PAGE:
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Film s grim take on Iran is quite clear


September 12, 2007

“A Cry From Iran” is a very intense and brief documentary that bares its soul from the very beginning. The brothers Joseph and Andre Hovsepian have produced this bare-bones documentary in the hope of raising awareness throughout the civilized world to the extent of the misanthropic behavior of Muslim radicals who live in Iran.

This documentary is well edited and leaves no doubt of its intent. There are no sweeping, panoramic scenes of the Iranian countryside to soften the message of this film. The focus of the story just wouldn’t permit it.

The film deals with the brutal kidnapping and murder of Bishop Haik Hovsepian, who was killed in Iran in 1994. Bishop Hovsepian was the leader of Evangelical Christians in Iran and had openly campaigned for the release of Mehdi Dibaj, another Evangelist who had been condemned to death for proselytizing in Iran. Hovsepian’s campaign was successful, and Dibaj was released under international pressure a short time before his scheduled execution.


Not to be outdone, and apparently to punctuate the radicals’ murderous intentions, Hovsepian “disappeared” one day only to be found some time later with 26 stab wounds to his chest. Muslim radicals supposedly “took credit” for his grisly murder.

Filmmakers Joseph and Andre Hovsepian would like the world to know that in modern-day Iran, those who practice religions other than Islam are openly discouraged and in many cases persecuted. It would have been nice, though, to hear from the producers of this film that it is not only Christians who have been attacked, but Jews have suffered as well. Baha’is in some recent instances also have been rounded up and murdered.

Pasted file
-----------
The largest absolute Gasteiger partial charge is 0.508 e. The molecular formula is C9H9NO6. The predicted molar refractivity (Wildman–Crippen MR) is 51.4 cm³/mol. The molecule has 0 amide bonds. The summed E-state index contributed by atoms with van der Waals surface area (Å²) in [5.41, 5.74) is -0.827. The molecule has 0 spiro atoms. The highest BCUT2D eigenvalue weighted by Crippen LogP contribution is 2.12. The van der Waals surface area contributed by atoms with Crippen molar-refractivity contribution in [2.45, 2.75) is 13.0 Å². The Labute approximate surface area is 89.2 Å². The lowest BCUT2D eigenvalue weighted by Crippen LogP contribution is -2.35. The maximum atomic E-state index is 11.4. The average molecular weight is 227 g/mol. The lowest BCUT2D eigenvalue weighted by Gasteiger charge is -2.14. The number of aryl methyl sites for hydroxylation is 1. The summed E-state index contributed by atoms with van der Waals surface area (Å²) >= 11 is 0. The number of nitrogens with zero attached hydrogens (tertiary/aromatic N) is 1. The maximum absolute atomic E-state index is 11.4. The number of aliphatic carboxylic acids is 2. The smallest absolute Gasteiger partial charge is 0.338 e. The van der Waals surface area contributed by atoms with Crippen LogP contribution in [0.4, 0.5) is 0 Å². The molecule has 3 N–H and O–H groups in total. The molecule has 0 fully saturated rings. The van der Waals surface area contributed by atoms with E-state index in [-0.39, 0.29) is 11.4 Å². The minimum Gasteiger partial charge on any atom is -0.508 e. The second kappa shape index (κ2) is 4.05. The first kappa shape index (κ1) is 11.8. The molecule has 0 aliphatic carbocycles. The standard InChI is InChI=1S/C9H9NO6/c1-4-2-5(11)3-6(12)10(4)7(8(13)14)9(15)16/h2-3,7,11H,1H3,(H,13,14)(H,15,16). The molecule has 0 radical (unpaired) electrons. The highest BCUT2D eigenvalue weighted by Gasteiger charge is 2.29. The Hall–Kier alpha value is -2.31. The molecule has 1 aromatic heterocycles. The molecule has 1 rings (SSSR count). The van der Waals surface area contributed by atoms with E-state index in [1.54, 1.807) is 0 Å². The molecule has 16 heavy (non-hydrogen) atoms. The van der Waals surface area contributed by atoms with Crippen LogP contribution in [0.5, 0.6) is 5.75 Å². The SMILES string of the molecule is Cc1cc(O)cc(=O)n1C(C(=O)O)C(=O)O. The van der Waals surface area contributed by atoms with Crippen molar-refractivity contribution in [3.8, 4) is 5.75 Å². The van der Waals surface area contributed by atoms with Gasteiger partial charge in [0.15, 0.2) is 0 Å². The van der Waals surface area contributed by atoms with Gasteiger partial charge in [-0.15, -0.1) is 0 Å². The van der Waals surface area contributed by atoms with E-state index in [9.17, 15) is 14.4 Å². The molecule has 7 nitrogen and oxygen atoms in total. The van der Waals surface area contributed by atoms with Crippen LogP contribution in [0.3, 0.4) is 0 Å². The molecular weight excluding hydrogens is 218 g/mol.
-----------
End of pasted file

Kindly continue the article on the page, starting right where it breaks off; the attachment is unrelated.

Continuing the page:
Because of the narrow scope of this film and because of its abbreviated running time of 55 minutes, this documentary will have limited appeal and will probably rely on Christian broadcasting programs for much of its exposure. This production would have benefited from taking on a bit more in the form of subject matter, and in doing so would have less the ring of an “ax to grind” about it.

Also, I find it more than a bit difficult to objectively critique the efforts of such a personal project, especially since I recently stood face to face with the broken-hearted family members of Bishop Hovsepian in the lobby of the theater that featured the screening that I attended.

All in all though, the message is quite clear, and “A Cry From Iran” sums it up quite well: Iran is not the place to be for anyone who stands at odds with the current Muslim regime.

“A Cry From Iran” is unrated and will be playing at 7 p.m. Oct. 7 and 14 at the Alex Theatre in Glendale.

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